Rory Fleming’s “Gloams” is capturing as the narrator sinks into the ocean to let the Gloams enter her through her mouth:
. . . a Gloam, shining fish of struggle, with slits down the length of its body, oscillating like gills. I opened my mouth whole to allow the salty liquid of the ocean to sift through my body as a gold pan. The Gloam entered inside me. I felt myself grow stronger.
Almost every piece in this issue feels like walking through someone else’s dream. With artistic language and strong description, this journal is one to get lost in, in the best sense of being lost.
The Meadowland Review, not listing very much insight into the journal on their website, is a magazine whose aesthetic must be learned by exploring and reading the magazine for oneself. Notifying only the genres they list and that they accept established and emerging writers, The Meadowland Review leaves a lot to discover.
Benjamin Goluboff’s “Contact Hours” is a perfect poem for the start of a school year, written from the perspective of a professor at a lectern, as each year “the bodies changes but the types persist”:
The kids say what the kids always say.
And as they speak her stanzas,
Dickinson may not rise,
timeless, from the anthology
to dance upon her toes among
the modular seats.
But she does breathe a little
in the country of the young.
I read Jenny Root’s “Crow” three times in a row. Though short and simple, she has control of her language, and the poem makes me both squirm and shudder: “sleek and keen, she preens / with death, faint gleam of meat / and maggot in the eye.” And Jenn Monroe’s piece is a commentary on how expression has changed into a mindless clicking of the “like” button on Facebook. She urges that we must reclaim expression, “physically offer and receive connection.”
As the sole fiction piece, Andrea Jackson’s “Steam” takes place in the 1760s in Glasgow, Scotland and is focused on James Watts’s fundamental contributions to the invention of the steam engine. However, the main character is actually his wife, Peggy, who is an inventor herself. Yet, in that time period, society says that women should stay home and take care of children, not work alongside men in machinery. Having given into an image, James smothers Peggy’s dreams and refuses to let her create. Yet when he uses one of her ideas and claims it as his own, she stands up to him in the only way she can think of—she throws a saltshaker at him at a dinner party, barely missing his head.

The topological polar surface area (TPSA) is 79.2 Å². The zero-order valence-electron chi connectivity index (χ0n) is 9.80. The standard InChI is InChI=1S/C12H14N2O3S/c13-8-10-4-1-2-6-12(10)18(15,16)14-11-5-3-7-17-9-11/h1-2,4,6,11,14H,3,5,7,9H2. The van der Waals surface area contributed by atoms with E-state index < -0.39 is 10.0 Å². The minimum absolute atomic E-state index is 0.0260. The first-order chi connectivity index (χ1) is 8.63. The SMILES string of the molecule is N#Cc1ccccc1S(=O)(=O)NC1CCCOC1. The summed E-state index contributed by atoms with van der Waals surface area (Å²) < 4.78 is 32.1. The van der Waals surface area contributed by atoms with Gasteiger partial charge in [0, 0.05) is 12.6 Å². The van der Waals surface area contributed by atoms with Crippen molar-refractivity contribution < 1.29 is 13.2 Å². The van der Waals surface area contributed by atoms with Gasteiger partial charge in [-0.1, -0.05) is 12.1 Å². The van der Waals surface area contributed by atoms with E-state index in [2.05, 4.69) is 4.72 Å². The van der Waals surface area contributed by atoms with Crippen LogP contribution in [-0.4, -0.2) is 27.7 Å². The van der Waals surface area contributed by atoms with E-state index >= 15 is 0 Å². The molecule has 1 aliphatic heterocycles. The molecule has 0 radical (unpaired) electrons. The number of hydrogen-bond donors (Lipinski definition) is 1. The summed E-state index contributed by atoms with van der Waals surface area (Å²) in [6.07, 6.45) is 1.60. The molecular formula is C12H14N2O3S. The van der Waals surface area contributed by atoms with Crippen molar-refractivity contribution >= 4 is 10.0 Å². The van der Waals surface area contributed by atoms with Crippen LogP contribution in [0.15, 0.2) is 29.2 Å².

Though the issue does contain some editorial errors, the overall collection is a worthwhile read. I still cannot decipher an exact way to categorize this journal except for to say that the pieces speak of important issues and reflect on heavy memories.
August 28, 2013
Publishing short issues every week, Crack the Spine puts forth inventive and intriguing pieces. Because the issues come out so frequently, they are short—but packed with great readings.
The narrator in Tamara Adelman’s “Think Tank” challenges that sometimes the best thinking comes from thinking inside the box: “Once you put something inside a box, it becomes more interesting. What’s in the box, we want to know. Is it for me?” By swimming back and forth in a pool (a large “box”), you think less and less, becoming more freed. “I emerge, having left everything inside the box,” she writes. “I have a softer demeanor and a less furrowed brow when walking to the parking lot, as if I’ve been recombobulated.”
Cheryl Diane Kidder’s “Pi” ended abruptly, leaving me wanting more. Fueled in the first section mainly by the two characters’ conversation, the story was compelling and interesting. It left me with questions, making me wish to turn back and read again.
Jeffrey Park invites you into the journal with an inventive play on words in his poem, “Game for Two.” If the “two” are looked at as two people, then it’s quite the arousing poem. However, it’s really between a book and its reader:
And though we’ve played this game a hundred times,
I don’t really mind indulging you again, because
eventually you’ll fall asleep on your back,
light still on, me lying open on your breast, your
steady breathing gently stirring my pages, my spine
cracking pleasurably with every rise and fall.
And though you can’t crack the spine of this journal in the literal sense, flip through the pages on Issuu, “thrust your head into [its] gaping mouth,” and enjoy what the small issue has to offer.